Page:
Blame It On Rio

Brazil is really struggling.  The country is in the midst of a severe recession, with the economy shrinking, unemployment rising, and annual inflation above 10 percent.  Crushing poverty is found among large parts of the population.  The country’s President has been suspended from office and faces impeachment, and recent investigations have exposed a web of governmental corruption fueled by the state-controlled oil company.  Crime is an ongoing problem, as are drug gangs, and the hundreds of reported cases of the Zika virus have increased health concerns.

Oh, yeah — and then there’s the fact that the summer Olympics start in Rio de Janeiro on August 5.

5ygfvaBrazil’s Rio state, which is expected to pick up part of the hefty tab for the Olympics, is a financial basket case.  The acting governor recently declared “a state of financial disaster” in Rio.  The statement said “The financial crisis has brought several difficulties in essential public services and it could cause the total collapse of public security, health care, education, urban mobility and environmental management.”

A “total collapse” of public security and health care in a country that has long had a serious problem with violent street crime, disease, and appalling poverty?  Makes you want to get your tickets to those track and field events, doesn’t it?

The idea is that the “state of financial disaster” will help the Rio state government to “honor[] its commitment to the organization of the Olympic and Paralympic Games.”  The declaration will allow the Rio state government to seek millions of dollars in emergency funds from the national government to allow it to try to provide the security, transportation, and other services surrounding the games.

Brazil is the latest example of just how stupid the Olympics have become.  Countries celebrate when they are selected to host, but then they start to think about how they are going to pay for all of the fancy venues and stadia and Olympic villages for the athletes.  It’s a prime opportunity for more corruption, but it’s mainly misguided priorities.  Brazil’s Rio state can’t even adequately fund its hospitals and police stations, or make timely payments to public workers and retirees, and it’s going to borrow hundreds of millions of dollars to “honor its commitment” to the Olympics?  How do you think the poor people of Rio, the pensioners who aren’t getting paid, and the people who can’t get decent health care feel about that?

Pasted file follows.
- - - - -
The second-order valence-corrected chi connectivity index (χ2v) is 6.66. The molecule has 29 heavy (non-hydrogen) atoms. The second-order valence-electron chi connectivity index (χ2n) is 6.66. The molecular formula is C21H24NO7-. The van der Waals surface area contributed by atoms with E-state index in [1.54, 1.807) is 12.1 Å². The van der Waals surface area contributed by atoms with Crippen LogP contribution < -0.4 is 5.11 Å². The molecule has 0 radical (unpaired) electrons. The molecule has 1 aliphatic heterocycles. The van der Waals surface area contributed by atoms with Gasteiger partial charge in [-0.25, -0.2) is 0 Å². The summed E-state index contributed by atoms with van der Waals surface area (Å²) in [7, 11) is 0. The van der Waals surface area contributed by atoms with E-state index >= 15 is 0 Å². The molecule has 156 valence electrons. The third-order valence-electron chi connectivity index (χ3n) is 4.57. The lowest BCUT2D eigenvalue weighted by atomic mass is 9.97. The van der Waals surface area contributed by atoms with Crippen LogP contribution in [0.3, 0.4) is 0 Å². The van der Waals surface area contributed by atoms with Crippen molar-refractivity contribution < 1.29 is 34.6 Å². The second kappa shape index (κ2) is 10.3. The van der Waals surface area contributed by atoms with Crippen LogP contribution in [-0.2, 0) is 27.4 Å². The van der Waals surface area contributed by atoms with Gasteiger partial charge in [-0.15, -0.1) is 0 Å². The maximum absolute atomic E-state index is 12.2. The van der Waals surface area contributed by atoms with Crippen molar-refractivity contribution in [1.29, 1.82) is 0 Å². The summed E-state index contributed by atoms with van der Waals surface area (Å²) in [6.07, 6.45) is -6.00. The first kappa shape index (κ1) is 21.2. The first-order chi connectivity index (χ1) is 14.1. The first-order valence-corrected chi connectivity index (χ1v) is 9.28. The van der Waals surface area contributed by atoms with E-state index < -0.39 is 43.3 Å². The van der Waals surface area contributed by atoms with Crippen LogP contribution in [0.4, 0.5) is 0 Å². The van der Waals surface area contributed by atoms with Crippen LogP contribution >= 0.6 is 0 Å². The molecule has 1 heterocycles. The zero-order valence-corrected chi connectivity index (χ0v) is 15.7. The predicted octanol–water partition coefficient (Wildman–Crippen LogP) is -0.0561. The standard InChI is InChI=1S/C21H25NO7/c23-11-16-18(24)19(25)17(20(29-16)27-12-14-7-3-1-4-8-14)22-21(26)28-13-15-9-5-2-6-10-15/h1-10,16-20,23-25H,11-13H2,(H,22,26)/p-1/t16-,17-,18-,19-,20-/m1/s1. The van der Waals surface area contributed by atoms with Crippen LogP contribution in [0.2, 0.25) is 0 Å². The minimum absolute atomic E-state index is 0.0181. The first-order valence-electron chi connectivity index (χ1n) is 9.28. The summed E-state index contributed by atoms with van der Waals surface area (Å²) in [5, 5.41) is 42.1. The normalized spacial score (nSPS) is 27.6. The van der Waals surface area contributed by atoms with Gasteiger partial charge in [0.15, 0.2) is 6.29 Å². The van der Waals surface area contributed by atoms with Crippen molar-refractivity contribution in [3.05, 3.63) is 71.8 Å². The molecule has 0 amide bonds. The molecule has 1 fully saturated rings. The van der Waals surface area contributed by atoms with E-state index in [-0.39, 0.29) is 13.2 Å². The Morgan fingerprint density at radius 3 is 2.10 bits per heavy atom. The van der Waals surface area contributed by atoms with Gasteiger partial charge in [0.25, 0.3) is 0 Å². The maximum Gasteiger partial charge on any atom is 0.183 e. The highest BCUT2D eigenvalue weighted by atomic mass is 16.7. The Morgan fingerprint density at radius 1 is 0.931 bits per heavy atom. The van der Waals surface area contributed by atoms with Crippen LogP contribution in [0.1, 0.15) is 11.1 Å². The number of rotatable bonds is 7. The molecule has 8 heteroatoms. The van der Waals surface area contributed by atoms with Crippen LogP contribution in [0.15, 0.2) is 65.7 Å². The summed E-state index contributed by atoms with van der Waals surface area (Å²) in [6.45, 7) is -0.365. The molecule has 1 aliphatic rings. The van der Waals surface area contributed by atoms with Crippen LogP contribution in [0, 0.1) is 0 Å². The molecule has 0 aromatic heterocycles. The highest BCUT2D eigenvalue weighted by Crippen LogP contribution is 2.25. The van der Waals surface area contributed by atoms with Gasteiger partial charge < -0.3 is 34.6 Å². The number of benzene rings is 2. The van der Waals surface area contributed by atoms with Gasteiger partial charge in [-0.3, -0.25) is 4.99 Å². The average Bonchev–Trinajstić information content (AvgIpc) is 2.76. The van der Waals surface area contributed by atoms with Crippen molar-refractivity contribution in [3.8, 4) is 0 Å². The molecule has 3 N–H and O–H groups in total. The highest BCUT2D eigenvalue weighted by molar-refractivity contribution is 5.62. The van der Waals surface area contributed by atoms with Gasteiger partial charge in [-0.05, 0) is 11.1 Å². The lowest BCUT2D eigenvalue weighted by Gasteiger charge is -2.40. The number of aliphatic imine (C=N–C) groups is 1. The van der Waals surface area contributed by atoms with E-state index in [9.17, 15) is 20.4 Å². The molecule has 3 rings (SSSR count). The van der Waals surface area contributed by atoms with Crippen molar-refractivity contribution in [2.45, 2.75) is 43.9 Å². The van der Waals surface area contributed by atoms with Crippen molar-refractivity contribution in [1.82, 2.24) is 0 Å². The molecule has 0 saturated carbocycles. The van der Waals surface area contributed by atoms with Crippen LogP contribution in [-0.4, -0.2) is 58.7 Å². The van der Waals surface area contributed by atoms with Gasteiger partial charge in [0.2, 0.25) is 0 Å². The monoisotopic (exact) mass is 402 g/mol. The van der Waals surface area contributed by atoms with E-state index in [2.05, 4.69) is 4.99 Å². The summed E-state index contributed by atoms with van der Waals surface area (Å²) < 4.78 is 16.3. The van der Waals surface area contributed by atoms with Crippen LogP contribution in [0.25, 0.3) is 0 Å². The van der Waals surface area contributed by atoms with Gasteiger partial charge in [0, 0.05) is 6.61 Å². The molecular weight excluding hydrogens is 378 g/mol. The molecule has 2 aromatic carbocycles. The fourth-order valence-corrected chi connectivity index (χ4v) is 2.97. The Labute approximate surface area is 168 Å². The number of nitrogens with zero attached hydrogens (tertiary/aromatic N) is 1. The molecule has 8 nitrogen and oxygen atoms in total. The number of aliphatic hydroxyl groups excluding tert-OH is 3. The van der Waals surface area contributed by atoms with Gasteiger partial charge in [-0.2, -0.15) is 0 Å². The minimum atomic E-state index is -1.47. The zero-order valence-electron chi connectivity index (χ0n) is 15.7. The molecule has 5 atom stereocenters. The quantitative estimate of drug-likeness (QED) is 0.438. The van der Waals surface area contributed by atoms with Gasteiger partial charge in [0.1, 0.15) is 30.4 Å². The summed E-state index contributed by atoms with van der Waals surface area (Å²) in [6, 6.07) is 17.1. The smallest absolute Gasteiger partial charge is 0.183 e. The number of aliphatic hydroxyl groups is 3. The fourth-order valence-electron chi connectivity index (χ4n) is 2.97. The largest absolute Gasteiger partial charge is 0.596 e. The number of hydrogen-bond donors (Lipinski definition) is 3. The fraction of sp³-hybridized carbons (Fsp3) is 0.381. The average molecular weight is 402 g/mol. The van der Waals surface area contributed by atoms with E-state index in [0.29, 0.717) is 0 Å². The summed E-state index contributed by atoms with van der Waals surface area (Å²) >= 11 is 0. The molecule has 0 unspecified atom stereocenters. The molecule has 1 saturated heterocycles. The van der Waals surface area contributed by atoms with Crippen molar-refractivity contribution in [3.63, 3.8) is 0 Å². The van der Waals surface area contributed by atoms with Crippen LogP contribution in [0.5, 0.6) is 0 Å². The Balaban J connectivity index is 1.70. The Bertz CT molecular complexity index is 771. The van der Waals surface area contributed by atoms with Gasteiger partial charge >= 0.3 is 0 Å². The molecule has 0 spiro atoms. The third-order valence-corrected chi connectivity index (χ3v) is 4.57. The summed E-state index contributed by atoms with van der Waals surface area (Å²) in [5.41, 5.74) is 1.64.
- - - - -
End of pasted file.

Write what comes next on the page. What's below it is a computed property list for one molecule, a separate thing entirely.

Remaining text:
You can argue about whether the International Olympic Committee should have picked Rio de Janeiro in the first place.  Brazil has lots of problems, and it always seems to swing between claimed economic miracle and total financial collapse.  You can’t argue, however, against the fact that the Olympics are proving to be an ugly, and entirely unnecessary, burden for a country that is facing economic and social calamity.  Even if the Olympics go off without a hitch — and don’t hold your breath on that score — when the weeks of glitzy athletic glamour end, Brazil will be left holding the tab, and the grinding poverty and raging crime and rampant corruption will remain.

I hope no American city ever seeks to host an Olympics again.  It’s just not worth it.

Should The Olympics End?

People are starting to talk openly about whether the Olympics — the celebrated get-together, every four years, of athletes from countries around the world, to participate in summer and winter sports — should just end.

Some of the stated reasons for looking to end the entire Olympics experiment are listed in this piece by Charles Lane of the Washington Post. The Olympics often are hosted by countries that are not exactly paragons of freedom and tolerance — like Russia, which will host the Winter Olympics in a few weeks. The Olympics are corrupt; some athletes cheat by taking banned substances, and the members of Olympic committees allegedly are influenced by bribes or lavish treatment. The Olympics exacerbate mindless nationalism. The Olympics are an inviting target for terrorism.

I know that many athletes, particularly in sports that don’t attract much public attention, view the Olympics as providing their one chance at glory. Americans who win a gold medal, even if it is in some obscure sport like curling, can always say that, at that moment in time, they were the best in the world. And there is no doubt that athletic competition can bring people together.

But the ideal has, I think, largely been lost. The Olympics are so soaked in money that they can’t really claim to present the pure athletic competition that was the original Olympic dream. And it’s not just TV revenue and endorsements, either. Host countries go bankrupt trying to provide the facilities needed to provide venues for the dozens and dozens of sports in which competition occurs and trying to one-up the last host country for the events. If you lived in a city vying for the Olympic Games, what would you rather spend your money on — roads, bridges, and schools, or high-ended, limited utility sports venues that go unused when your three weeks in the spotlight ends?

The Olympics seems like a silly, wasteful luxury to me. I’d be perfectly content if the United States never hosted the Olympics again.